CINEMA: You Are What You Eat


FOOD INC. (2008, directed by Robet Kenner, 94 minutes, U.S.)

BuskirkByline_REV.jpgBY DAN BUSKIRK FOOD CRITIC As investigative reporting has dried up in TV newsrooms, the investigative documentary feature film has enjoyed a golden age over the last decade. Health care, defense policy, globalization and the financial industry have all been taken to task over the last few years, with facts, figures and foreboding drones giving gravitas to the warnings of expert talking heads. The analysis they provide is valuable, the problems they uncover serious and well-documented yet it is easy to write many of them off as problems that we feel powerless to change. A new broadside at the food industry, the documentary Food Inc. gives us a problem from which it is much more difficult to distance ourselves, our relationship to the subject being so intimate. Presenting truly everything you did not want to know about the modern food industry, Food Inc. uncovers the queasy truth about a system we’re in touch with every day, and yet know little more than the average pig being slopped.

Summarizing the arguments of two best-selling authors, Eric Schlosser (Fast Food Nation) and Michael Pollan (The Omnivore’s Dilemma), Food Inc. gives an overview on all the ways the profit-driven corporate philosophy of efficiency and technological problem-solving has been an anathema to the cause of good eating.  In clear and level-headed terms, director RobertKenner explains how government subsidized, genetically modified corn is the engine that fuels a system that leads to such societal maladies as the Ebola virus (which grows in the corn-fed bellies of cow’s stomachs that wereFood_Inc_2_1.png meant to eat grass), undocumented labor (supplied when NATFA -era corn floods and destroys the Mexican farming system), a high-fructose fueled obesity epidemic and a single crop domination ruthlessly enforced by conglomerations like farm giant Monsanto.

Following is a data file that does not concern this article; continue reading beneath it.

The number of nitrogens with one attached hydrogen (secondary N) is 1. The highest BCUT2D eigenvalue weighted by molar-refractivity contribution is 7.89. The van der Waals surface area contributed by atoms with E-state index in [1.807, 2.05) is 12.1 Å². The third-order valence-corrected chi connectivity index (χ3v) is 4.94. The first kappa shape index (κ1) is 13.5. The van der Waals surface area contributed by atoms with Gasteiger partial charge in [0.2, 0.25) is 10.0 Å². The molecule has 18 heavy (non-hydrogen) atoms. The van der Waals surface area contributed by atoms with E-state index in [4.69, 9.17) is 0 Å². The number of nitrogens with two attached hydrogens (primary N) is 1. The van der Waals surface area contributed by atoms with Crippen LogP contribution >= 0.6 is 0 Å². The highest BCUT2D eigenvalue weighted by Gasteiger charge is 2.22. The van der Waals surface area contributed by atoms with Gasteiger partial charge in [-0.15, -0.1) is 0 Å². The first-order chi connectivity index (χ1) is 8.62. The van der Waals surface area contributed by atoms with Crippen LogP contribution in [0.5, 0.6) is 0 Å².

The factory slaughterhouses shown are like something out of a Charlton Heston ’70s sci-fi film, long corridors of hazmat suits, all doing their assembly line jobs while the carcasses whiz by them at blinding speeds. We’ve gotten used to seeing the whirlwind of meat in such processing plants, what we don’t usually see in the “farms” the animals live in before they get there: a place where cows, pigs or chickens stand shoulder to shoulder for their entire life, pumped full of antibiotics and knee deep in a stew of feces and urine. With their hides caked in feces by the time of slaughter, it seems like the system could function as a test tube for new diseases as much as a food operation.

Other horrors are documented, the patenting of plants that has allowed Monsanto to pursue the property of farmers who have had the company’s licensed seed blown into their fields, the mother of a child killed by tainted meat (the company refused even an apology), the plant workers who are as abused as the animals, the Frankenstein chickens who mature at such an accelerated rate their legs can’t support them and you the consumer, who eats what is best described as the “concept of a tomato” rather than the fruit of the original unaltered tomato plant.

What a night at the movies, you’re guaranteed to be made nauseous, no matter what your political persuasion might be! Most of the companies indicted in the film refuse to defend themselves on camera but as Food Inc.’s charges make their way into the average consumer’s consciousness I can’t imagine that they won’t soon have to address the question of what Americans should expect from the food we’re sending to our bellies. You are what we eat has never been made so disturbing a thought.

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